The day of the wedding you put your stunning, champagne, lace, heart shaped halter dress on and then you looked in the mirror and sighed. You told yourself you should have worked out. Although the dress was loose in the waste from losing so much weight it somehow still wasn’t enough.
The wedding day was impalpable. A day full of love, laughter, and celebration. However, the day you received your wedding photos, you dissected every photo of yourself scrutinizing the way you looked. It was one of the best days of your life, (aside from the fact you weren’t very happy with the way you looked in your wedding dress)!
The weight slowly crept back on, and a few years later you gave birth to your third daughter. I watched as you worked out to Jillian Micheals at home DVDS in your living room. Her piercing voice would scream through the television set, “Do you wanna look good in those skinny jeans??!!!” “Do you wanna wear that tank top?” And eventually, after a lot of hard work, and Jillian Michaels voice screaming through your television screen, you became stronger. You could do push ups, chin ups, and squat like a fitspo pro. Every other day you would get on the scale and notice the numbers weren’t necessarily decreasing but your clothes fit better. You had muscle, and a flat tummy and yet you still judged and compared yourself. Man, you were so hard on yourself.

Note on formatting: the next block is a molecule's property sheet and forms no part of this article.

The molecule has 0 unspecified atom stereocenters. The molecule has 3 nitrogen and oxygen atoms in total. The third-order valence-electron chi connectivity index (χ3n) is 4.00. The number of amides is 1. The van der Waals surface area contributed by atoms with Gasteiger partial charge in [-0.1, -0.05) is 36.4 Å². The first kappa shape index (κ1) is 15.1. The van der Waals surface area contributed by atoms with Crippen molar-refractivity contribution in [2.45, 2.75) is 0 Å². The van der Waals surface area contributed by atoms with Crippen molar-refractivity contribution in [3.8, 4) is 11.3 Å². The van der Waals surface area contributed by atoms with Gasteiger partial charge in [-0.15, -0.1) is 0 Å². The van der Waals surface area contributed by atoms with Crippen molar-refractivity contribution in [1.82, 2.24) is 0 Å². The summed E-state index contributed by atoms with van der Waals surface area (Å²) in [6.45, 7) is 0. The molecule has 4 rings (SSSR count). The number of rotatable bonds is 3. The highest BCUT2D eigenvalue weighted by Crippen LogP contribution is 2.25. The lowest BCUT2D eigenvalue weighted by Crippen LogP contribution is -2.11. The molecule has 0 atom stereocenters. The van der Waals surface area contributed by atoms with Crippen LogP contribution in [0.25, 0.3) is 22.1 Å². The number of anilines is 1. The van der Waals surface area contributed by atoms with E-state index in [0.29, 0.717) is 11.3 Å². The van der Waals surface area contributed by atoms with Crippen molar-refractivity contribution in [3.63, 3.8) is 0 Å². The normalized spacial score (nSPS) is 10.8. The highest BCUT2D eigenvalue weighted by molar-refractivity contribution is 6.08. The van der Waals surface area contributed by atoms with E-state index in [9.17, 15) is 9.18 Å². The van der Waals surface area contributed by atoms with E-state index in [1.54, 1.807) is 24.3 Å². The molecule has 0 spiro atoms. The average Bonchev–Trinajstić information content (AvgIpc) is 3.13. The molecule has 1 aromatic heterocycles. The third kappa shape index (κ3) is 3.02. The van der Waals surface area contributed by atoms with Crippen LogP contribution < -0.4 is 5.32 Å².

All the while your daughters were growing up, and watching every move you were making. You were modelling the importance of exercising but you were also chasing an ideal. Something that was unrealistic to obtain. It was leaving you feeling unfulfilled. You kept searching for fulfillment on the outside.
Over the next few years, I watched as you slowly became more forgiving of yourself. You became a bit more gentle every day. You began to speak to yourself the way you would speak to your daughters. You stopped bullying yourself into thinking that you needed to have the perfect body, and began to love and accept it for the amazing vehicle it is. You started to fuel your body with nutrients, and green smoothies. You began to try different physical activities with your body, like running in a half marathon, yoga, and hiking. Best of all, your new found love for these activities had nothing to do with the way your body looks. Instead, it had everything to do with the way they made you feel.
Today I watched you wake up at 6 am, you were tired, but you forced yourself out of bed to get to a 7 am fitness class. You’re motivated because you don’t want to feel lethargic, or snappy with your kids. You also want to build your strength, stamina, balance and most importantly, you’re addicted to the mental clarity you feel after a work out.
During the extra hot class, you wanted to give up countless times, but you didn’t. You didn’t compare yourself to other people’s ability or stamina, you just kept going. You went at your own pace, and when the hour was up, you lay on your mat to catch your breath, closed your eyes, put your hands to your heart center and whispered, “I love my body.”
Today, I’m writing this to you to tell you that… I love you too.